In a follow-up to this despatch, Shahzad had planned to explain the recruitment and training of militants. Sadly, that never happened.
As we dig into the archives of Shahzad’s bold reportage, an experience that brought him dangerously close to the dark world of Al Qaeda, Taliban and extremists’ links to Pakistani politics and security – where he often took great personal risks to deliver his unique insights, we realize the immense research and information Saleem Shehzad possessed. An expert on the Al-Qaeda, Taliban, ISI, Pakistan Army, Jaish-e-Mohammad, Harkatul Islam and Lashkar-e-Taiba, his prolific journey as a reporter is as deeply rooted as the problems he focussed on.
Saleem found his true calling while reporting on the symbiosis of the ISI and Taliban factions on both sides of the Afghanistan-Pakistan border. Recently, he focused on militant loyalists within the armed forces of Pakistan, mentioning their human resource operations and changes. His reportage has brought ISI’s former strategic asset Ilyas Kashmiri into focus, as he is now seen as the operational in-charge responsible for establishing Al-Qaeda-Taliban “terror cells”.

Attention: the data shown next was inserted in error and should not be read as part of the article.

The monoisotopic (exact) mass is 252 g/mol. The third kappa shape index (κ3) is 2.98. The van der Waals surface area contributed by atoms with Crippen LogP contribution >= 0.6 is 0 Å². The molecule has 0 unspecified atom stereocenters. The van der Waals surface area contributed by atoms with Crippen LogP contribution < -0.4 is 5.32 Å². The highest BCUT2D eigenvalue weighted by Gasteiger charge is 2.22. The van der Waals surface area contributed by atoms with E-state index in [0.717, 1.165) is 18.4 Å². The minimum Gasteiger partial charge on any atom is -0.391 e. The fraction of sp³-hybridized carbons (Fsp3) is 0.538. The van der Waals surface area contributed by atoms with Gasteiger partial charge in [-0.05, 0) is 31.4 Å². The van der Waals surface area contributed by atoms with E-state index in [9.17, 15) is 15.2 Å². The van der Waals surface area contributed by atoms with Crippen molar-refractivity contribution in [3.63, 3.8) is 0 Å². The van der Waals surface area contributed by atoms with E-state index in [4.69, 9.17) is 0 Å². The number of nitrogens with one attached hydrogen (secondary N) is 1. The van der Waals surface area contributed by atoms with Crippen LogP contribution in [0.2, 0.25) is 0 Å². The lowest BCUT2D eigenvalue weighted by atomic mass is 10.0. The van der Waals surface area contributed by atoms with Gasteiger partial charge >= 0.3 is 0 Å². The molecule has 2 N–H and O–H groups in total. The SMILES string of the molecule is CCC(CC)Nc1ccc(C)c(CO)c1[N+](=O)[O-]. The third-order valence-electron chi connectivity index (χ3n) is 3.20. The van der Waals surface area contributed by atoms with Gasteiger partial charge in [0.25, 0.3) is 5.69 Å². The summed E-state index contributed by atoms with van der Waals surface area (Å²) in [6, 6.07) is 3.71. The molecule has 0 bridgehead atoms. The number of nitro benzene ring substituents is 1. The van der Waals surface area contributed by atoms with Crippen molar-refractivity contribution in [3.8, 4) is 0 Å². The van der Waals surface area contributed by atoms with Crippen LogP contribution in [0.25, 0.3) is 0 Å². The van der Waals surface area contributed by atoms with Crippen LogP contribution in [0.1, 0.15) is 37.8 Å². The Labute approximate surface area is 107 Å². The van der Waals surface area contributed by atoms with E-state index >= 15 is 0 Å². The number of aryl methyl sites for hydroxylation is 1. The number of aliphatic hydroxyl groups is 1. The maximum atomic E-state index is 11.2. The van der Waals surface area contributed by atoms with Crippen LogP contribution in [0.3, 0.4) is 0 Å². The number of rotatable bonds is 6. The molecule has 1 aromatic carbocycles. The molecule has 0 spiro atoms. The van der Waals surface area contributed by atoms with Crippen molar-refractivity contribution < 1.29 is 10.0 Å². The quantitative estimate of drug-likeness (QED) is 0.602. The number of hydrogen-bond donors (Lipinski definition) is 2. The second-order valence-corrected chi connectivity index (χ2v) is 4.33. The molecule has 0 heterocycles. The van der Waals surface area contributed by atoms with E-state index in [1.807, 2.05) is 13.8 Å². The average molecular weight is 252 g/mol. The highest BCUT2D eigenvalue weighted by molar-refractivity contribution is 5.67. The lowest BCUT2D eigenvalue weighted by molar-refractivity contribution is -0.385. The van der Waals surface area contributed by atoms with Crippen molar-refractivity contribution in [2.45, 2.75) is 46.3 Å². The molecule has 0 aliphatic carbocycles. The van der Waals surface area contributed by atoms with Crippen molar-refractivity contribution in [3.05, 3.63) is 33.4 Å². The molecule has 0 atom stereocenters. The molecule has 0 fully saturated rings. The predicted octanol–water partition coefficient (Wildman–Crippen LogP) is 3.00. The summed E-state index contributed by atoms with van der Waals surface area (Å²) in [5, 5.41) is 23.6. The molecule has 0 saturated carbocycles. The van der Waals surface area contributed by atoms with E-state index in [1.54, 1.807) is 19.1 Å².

Saleem Shehzad may not have been targeted by the ISI, but he was surely being monitored as a potential threat by all the stakeholders. Fellow journalists reacted angrily to his death, which is not merely the murder of a journalist; but the murder of truth itself.
People are now directly accusing the ISI on television and social media forums. “Any journalist here (Pakistan) who doesn’t believe that it’s our intelligence agencies?” tweeted Mohammed Hanif, a bestselling author.
The sad thing is that Saleem isn’t the first, nor will he be the last Pakistani journalist to face such dangers to life. Last September, Umar Cheema, an investigative reporter for The News International , was kidnapped, blindfolded, stripped naked, had his head and eyebrows shaved, beaten up, filmed in humiliating positions and dumped on the side of the road six hours later.
“If you can’t avoid rape”, one of his interrogators jeered during the ordeal, “enjoy it”. The perpetrators were never found, but when asked about his suspicions, Cheema told the New York Times: ‘I have suspicions and every journalist has suspicions that all fingers point to the ISI’.